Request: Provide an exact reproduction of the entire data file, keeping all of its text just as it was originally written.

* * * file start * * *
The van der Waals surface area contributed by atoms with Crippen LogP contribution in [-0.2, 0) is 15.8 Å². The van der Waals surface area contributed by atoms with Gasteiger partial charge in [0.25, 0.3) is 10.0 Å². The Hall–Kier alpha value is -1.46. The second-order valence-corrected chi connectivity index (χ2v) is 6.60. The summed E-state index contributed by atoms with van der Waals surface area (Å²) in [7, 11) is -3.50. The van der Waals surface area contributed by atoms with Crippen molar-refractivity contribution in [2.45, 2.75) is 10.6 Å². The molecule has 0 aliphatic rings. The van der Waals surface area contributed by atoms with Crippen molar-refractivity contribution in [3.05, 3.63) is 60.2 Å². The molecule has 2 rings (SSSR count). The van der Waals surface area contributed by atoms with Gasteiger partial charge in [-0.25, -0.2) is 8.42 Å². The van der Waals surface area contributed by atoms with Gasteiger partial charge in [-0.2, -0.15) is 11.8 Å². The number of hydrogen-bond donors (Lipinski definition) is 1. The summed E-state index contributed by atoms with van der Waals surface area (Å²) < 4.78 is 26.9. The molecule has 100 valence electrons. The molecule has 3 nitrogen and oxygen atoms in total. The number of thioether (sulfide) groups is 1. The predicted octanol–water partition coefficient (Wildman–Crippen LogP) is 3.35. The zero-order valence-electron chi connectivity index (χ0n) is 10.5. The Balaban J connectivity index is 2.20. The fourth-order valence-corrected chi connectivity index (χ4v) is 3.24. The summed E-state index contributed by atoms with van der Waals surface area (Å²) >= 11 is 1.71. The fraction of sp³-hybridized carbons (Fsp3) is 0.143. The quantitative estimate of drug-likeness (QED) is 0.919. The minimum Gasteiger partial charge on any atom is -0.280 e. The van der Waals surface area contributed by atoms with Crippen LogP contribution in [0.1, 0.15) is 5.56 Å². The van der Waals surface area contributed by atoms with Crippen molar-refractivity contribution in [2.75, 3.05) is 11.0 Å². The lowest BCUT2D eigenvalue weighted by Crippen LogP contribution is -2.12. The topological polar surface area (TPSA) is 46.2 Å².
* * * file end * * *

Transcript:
The van der Waals surface area contributed by atoms with Crippen LogP contribution in [-0.2, 0) is 15.8 Å². The van der Waals surface area contributed by atoms with Gasteiger partial charge in [0.25, 0.3) is 10.0 Å². The Hall–Kier alpha value is -1.46. The second-order valence-corrected chi connectivity index (χ2v) is 6.60. The summed E-state index contributed by atoms with van der Waals surface area (Å²) in [7, 11) is -3.50. The van der Waals surface area contributed by atoms with Crippen molar-refractivity contribution in [2.45, 2.75) is 10.6 Å². The molecule has 0 aliphatic rings. The van der Waals surface area contributed by atoms with Crippen molar-refractivity contribution in [3.05, 3.63) is 60.2 Å². The molecule has 2 rings (SSSR count). The van der Waals surface area contributed by atoms with Gasteiger partial charge in [-0.25, -0.2) is 8.42 Å². The van der Waals surface area contributed by atoms with Gasteiger partial charge in [-0.2, -0.15) is 11.8 Å². The number of hydrogen-bond donors (Lipinski definition) is 1. The summed E-state index contributed by atoms with van der Waals surface area (Å²) < 4.78 is 26.9. The molecule has 100 valence electrons. The molecule has 3 nitrogen and oxygen atoms in total. The number of thioether (sulfide) groups is 1. The predicted octanol–water partition coefficient (Wildman–Crippen LogP) is 3.35. The zero-order valence-electron chi connectivity index (χ0n) is 10.5. The Balaban J connectivity index is 2.20. The fourth-order valence-corrected chi connectivity index (χ4v) is 3.24. The summed E-state index contributed by atoms with van der Waals surface area (Å²) >= 11 is 1.71. The fraction of sp³-hybridized carbons (Fsp3) is 0.143. The quantitative estimate of drug-likeness (QED) is 0.919. The minimum Gasteiger partial charge on any atom is -0.280 e. The van der Waals surface area contributed by atoms with Crippen LogP contribution in [0.1, 0.15) is 5.56 Å². The van der Waals surface area contributed by atoms with Crippen molar-refractivity contribution in [2.75, 3.05) is 11.0 Å². The lowest BCUT2D eigenvalue weighted by Crippen LogP contribution is -2.12. The topological polar surface area (TPSA) is 46.2 Å².